"Towards the end of the 15th century heavy ridges were often placed around the armpits and the upper edges of the breastplate, and fluting became common. The compact, closed armet displaced the heavier and less efficient chapel de fer and salade, and the use of a greater number of articulated plates did away with the necessity of the very large guards formerly worn at the joints.
"By the beginning of the 16th century these changes resulted in the elaborately fluted type of armor known as Maximilian .... It is characterized by radiating fluted channels, generally spreading from a point on the breastplate, and by the more rounded outlines of all its parts. The breastplates became more globose and the feet were protected by broad-toed sabatons instead of pointed solerets. The Maximilian armor is fine though rather clumsy and lacks the dignified simplicity and thoroughbred air of the Gothic. The Maximilian period lasted from about 1500 to 1540."
* Oakeshott 1999 p60
"At the close of the fifteenth century the German and Italian styles merged, producing a type of armor that has come to be known a 'Maximilian' because it covers the period of that romantic and knightly, but most unstates-manlike individual's reign as emperor (1493-1519). This armor is rounded and burly in form; we can refer to Schott's armor as an early example. Some of this armor is closely covered in every part (except the greaves) with closely set flutings, which tend to run parallel with each other, not to fan out in sprays as in the earlier Gothic style. In its time this ridged and fluted armor was known as 'crested' armor. Toward the end of the fifteenth century a new piece was added to the harness. After about 1490 the breastplate became shorter, reaching at the top only to the upper part of the breastbone instead of to the neck, so a close-fitting protection for the throat and upper chest, called a 'gorget,' was worn with it. The gorget generally took the form of a high collar made of three or four narrow horizontal lames reaching up to the jawbone."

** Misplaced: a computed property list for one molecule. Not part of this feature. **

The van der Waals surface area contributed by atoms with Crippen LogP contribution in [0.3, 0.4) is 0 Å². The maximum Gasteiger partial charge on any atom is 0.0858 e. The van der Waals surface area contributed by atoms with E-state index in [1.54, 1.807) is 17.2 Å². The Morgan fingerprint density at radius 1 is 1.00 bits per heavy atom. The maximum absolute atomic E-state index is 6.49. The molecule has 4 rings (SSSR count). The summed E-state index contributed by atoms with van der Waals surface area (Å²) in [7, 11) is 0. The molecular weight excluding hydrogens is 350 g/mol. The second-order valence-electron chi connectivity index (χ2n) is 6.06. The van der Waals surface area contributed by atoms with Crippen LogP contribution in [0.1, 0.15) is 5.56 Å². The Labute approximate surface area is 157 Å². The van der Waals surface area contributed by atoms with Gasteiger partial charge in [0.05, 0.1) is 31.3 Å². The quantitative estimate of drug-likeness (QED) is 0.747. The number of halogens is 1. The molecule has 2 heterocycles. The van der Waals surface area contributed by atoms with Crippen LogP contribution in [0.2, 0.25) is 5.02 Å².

* Shiny shapes 1998 p102
"It is important to consider the face as classified somewhere between the principles of impersonal presentation and the beginnings of self-identification when viewing the armor helmets of the Dürer period. The new flexibility of the full-visor helmets which appeared at the turn of the Middle Ages to the Renaissance not only fulfills the necessity of meeting altered battle requirements, but certainly also reflects the new, more discriminating attitude toward the face. The observation that armament is clearly influenced by fashion verifies this connection: if arms are 'clothing' for battle which, in addition to functionality, also express symbolic and social connotations of decorum, then the same must be valid for the 'facial dress' or the visor. Metallic gestic as a message to the viewer."
* Arnold 2001 p90
"[T]he fluted, folded shapes of German armours in the 'Maximilian' style (after Emperor Maximilian I) were not only decorative, but added stiffness and thus strength without increasing weight. Though not perfect, a good suit of armour would blunt or deflect all but the most well-aimed lance, or the most dirct crossbow bolt or arquebus bullet."